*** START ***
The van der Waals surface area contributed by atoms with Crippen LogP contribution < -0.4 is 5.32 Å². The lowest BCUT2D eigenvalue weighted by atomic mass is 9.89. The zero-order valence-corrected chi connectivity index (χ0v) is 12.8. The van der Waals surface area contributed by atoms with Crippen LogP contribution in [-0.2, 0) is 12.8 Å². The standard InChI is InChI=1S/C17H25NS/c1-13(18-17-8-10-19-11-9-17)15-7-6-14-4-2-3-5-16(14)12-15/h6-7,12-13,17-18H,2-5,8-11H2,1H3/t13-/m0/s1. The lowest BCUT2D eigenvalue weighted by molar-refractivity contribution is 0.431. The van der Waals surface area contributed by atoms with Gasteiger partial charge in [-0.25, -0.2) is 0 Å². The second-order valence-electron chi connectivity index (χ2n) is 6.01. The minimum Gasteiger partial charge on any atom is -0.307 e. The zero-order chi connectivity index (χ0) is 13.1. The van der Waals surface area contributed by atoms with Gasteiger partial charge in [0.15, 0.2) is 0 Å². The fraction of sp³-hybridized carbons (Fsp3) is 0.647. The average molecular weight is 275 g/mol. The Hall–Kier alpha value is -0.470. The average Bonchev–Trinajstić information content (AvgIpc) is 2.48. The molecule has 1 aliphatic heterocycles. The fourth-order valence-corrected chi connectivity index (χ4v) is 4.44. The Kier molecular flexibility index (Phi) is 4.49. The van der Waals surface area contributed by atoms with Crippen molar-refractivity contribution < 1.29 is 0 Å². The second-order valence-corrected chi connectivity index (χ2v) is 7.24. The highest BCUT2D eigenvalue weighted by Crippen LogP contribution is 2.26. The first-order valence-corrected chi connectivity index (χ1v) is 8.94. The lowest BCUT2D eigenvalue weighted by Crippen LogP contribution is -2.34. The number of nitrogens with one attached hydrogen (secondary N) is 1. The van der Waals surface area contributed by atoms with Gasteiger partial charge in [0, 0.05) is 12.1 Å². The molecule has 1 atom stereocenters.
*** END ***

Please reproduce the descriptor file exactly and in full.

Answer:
The van der Waals surface area contributed by atoms with Crippen LogP contribution < -0.4 is 5.32 Å². The lowest BCUT2D eigenvalue weighted by atomic mass is 9.89. The zero-order valence-corrected chi connectivity index (χ0v) is 12.8. The van der Waals surface area contributed by atoms with Crippen LogP contribution in [-0.2, 0) is 12.8 Å². The standard InChI is InChI=1S/C17H25NS/c1-13(18-17-8-10-19-11-9-17)15-7-6-14-4-2-3-5-16(14)12-15/h6-7,12-13,17-18H,2-5,8-11H2,1H3/t13-/m0/s1. The lowest BCUT2D eigenvalue weighted by molar-refractivity contribution is 0.431. The van der Waals surface area contributed by atoms with Gasteiger partial charge in [-0.25, -0.2) is 0 Å². The second-order valence-electron chi connectivity index (χ2n) is 6.01. The minimum Gasteiger partial charge on any atom is -0.307 e. The zero-order chi connectivity index (χ0) is 13.1. The van der Waals surface area contributed by atoms with Gasteiger partial charge in [0.15, 0.2) is 0 Å². The fraction of sp³-hybridized carbons (Fsp3) is 0.647. The average molecular weight is 275 g/mol. The Hall–Kier alpha value is -0.470. The average Bonchev–Trinajstić information content (AvgIpc) is 2.48. The molecule has 1 aliphatic heterocycles. The fourth-order valence-corrected chi connectivity index (χ4v) is 4.44. The Kier molecular flexibility index (Phi) is 4.49. The van der Waals surface area contributed by atoms with Crippen molar-refractivity contribution < 1.29 is 0 Å². The second-order valence-corrected chi connectivity index (χ2v) is 7.24. The highest BCUT2D eigenvalue weighted by Crippen LogP contribution is 2.26. The first-order valence-corrected chi connectivity index (χ1v) is 8.94. The lowest BCUT2D eigenvalue weighted by Crippen LogP contribution is -2.34. The number of nitrogens with one attached hydrogen (secondary N) is 1. The van der Waals surface area contributed by atoms with Gasteiger partial charge in [0, 0.05) is 12.1 Å². The molecule has 1 atom stereocenters.